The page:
Masoko (Swahili for ‘markets’), a Safaricom-owned marketplace has finally launched to the public with less fanfare and pomp than expected, an indication that the giant telco acknowledges that unlike airtime retail, eCommerce is not its forte.
As a marketplace, Masoko has borrowed heavily from Jumia-including hiring some ex-Jumia executives who hurt Jumia’s reputation by their failure to help it earn the trust of vendors and the public as a trusted etail platform.
Jumia’s passion to push down prices killing vendor margins and its huge inventory might be its key USP for now but Safaricom is leaving nothing to chance by hiring key ex-Jumia staff to help Masoko crack pricing and volume sales in the long-run.
Apart from hiring ex-Jumia executives, Masoko has been reaching out to vendors selling on Jumia and some ex-Jumia vendors. The ex-Jumia vendors might not be so helpful to Masoko as most were dissatisfied with how their issues were handled. It makes it worse when the same people who hurt you are recruiting you despite their new address. Masoko might struggle to sign up vendors to its platform if it uses the ex-Jumia employees to do its vendor on-boarding. Masoko should instead reach out to customers who have never sold online and that’s likely what its head of strategy is hinting at.
“Masoko hopes to unlock the untapped e-commerce market in Kenya by connecting consumers, merchants and vendors to each other using a powerful online portal. We are currently starting with close to 200 vendors offering over 20,000 products,” said Joe Ogutu, Director – Strategy, Safaricom.
Speaking of on-boarding, the customer signup process is a bit too long and time consuming. Safaricom would have used a simple mobile phone number, preferred location and email address to quickly sign up new customers. However, this is not a review of Masoko and we will stop there.
Masoko’s competition is not Jumia but the offline communities who see online platforms as fraudulent marketplaces with inauthentic or low quality items. OLX and Jumia failed to inherently address customer pains in their earlier days. These made many of their would-be users skeptical to buy online.
Most customers are not loyal but are looking to fulfill their needs. Whether an item is on Masoko or Jumia, both the firms would have to convince their buyers why they should buy from their shop on Masoko and not Jumia. These are just platforms, anyway. The vendors are their neighbors, their friends and their bosses with their own social media marketing tactics too.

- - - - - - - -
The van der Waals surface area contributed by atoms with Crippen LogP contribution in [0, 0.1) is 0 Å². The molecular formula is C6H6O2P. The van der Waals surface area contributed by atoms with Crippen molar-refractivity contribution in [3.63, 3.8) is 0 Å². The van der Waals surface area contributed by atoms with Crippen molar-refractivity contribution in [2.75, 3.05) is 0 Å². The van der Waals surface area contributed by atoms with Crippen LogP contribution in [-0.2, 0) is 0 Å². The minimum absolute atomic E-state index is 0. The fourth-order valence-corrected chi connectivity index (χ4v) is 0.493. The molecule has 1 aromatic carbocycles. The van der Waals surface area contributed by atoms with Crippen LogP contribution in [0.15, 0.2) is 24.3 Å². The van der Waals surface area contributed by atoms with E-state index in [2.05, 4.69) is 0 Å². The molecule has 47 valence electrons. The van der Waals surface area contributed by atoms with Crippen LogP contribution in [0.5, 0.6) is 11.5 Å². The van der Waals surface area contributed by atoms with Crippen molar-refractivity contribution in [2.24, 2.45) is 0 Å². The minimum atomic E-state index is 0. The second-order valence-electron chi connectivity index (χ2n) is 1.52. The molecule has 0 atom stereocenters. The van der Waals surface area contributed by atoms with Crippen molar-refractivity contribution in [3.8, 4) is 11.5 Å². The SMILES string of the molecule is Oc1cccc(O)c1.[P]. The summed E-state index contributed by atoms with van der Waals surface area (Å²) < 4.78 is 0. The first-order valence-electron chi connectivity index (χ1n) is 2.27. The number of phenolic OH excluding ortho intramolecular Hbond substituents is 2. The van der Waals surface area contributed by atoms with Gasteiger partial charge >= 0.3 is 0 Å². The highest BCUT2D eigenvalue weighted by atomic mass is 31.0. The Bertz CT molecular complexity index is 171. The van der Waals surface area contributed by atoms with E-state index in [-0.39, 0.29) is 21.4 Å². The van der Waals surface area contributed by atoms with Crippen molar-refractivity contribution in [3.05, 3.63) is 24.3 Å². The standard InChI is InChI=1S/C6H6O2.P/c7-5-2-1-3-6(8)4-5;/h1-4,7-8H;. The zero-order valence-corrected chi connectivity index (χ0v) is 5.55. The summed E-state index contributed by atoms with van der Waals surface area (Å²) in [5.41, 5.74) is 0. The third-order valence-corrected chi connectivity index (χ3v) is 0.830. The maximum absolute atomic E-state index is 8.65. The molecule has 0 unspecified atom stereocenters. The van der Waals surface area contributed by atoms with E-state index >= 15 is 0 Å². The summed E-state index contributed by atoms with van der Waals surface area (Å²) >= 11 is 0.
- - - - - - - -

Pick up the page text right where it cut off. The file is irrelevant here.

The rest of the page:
Whether a shopper comes across Naivas on Masoko or Jumia, Naivas will remain the same. Depends on what the two firms will do best. Either, the two firms will repackage the products or they will lower their prices, make delivery super fast or give loans to their vendors-the winner will always be the shopper.
Of course customer care matters so do timely vendor refunds, or last mile delivery. Working wit platforms like Sendy and Fargo Courier wont address the delays shoppers experience when they use them elsewhere. Also having an own fleet wont be a cost effective thing at all. The excited and would be loyal customer and vendor for Masoko would be that person who has never had an online shopping experience, or who thinks having their shopping delivered to their homes somewhere in a rural home is a privilege.
The second would be loyal customer is one that went to Jumia had a terrible experience. Having terrible experiences with both platforms will just lower the number of online shoppers in Kenya. Safaricom says it will have a customer care team to manage any queries from customers and is also working on wide-ranging returns policy to ensure that all purchases meet the expectations of the customer.
The firm is also saying that Masoko is not just a platform to sign more users to its Lipa na M-Pesa service as it will accept all mobile money payments including Airtel Money as well as Visa and MasterCard payments. The biggest advantage though is Safaricom has the numbers, and if it can convince just 50 percent of its 27m customers to buy on its platform, then it’s good to go.
“By leveraging the strength and reach of our network, our customer base, and a number of partnerships with vendors, we hope to create a solution that can power the next phase of growth for the Kenyan economy. We hope to create a universal platform that will connect the smallest of vendors in Kenya to a nationwide market,” said Mr. Ogutu.